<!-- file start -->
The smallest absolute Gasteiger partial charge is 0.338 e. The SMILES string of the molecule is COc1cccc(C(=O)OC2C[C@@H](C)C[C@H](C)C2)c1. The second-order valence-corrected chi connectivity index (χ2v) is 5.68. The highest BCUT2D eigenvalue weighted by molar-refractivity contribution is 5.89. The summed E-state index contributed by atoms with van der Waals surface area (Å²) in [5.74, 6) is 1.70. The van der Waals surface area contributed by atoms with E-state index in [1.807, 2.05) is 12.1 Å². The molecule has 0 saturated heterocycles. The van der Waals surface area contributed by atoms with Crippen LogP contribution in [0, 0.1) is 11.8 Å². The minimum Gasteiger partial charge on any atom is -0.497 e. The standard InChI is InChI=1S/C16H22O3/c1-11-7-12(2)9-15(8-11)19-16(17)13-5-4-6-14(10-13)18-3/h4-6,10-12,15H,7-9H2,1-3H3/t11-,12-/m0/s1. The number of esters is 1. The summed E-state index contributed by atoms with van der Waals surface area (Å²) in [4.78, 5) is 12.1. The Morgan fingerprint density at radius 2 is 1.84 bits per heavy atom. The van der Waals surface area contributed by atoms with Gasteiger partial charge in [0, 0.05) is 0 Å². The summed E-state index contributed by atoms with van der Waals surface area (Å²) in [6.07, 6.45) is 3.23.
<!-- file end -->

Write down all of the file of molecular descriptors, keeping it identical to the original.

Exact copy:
The smallest absolute Gasteiger partial charge is 0.338 e. The SMILES string of the molecule is COc1cccc(C(=O)OC2C[C@@H](C)C[C@H](C)C2)c1. The second-order valence-corrected chi connectivity index (χ2v) is 5.68. The highest BCUT2D eigenvalue weighted by molar-refractivity contribution is 5.89. The summed E-state index contributed by atoms with van der Waals surface area (Å²) in [5.74, 6) is 1.70. The van der Waals surface area contributed by atoms with E-state index in [1.807, 2.05) is 12.1 Å². The molecule has 0 saturated heterocycles. The van der Waals surface area contributed by atoms with Crippen LogP contribution in [0, 0.1) is 11.8 Å². The minimum Gasteiger partial charge on any atom is -0.497 e. The standard InChI is InChI=1S/C16H22O3/c1-11-7-12(2)9-15(8-11)19-16(17)13-5-4-6-14(10-13)18-3/h4-6,10-12,15H,7-9H2,1-3H3/t11-,12-/m0/s1. The number of esters is 1. The summed E-state index contributed by atoms with van der Waals surface area (Å²) in [4.78, 5) is 12.1. The Morgan fingerprint density at radius 2 is 1.84 bits per heavy atom. The van der Waals surface area contributed by atoms with Gasteiger partial charge in [0, 0.05) is 0 Å². The summed E-state index contributed by atoms with van der Waals surface area (Å²) in [6.07, 6.45) is 3.23.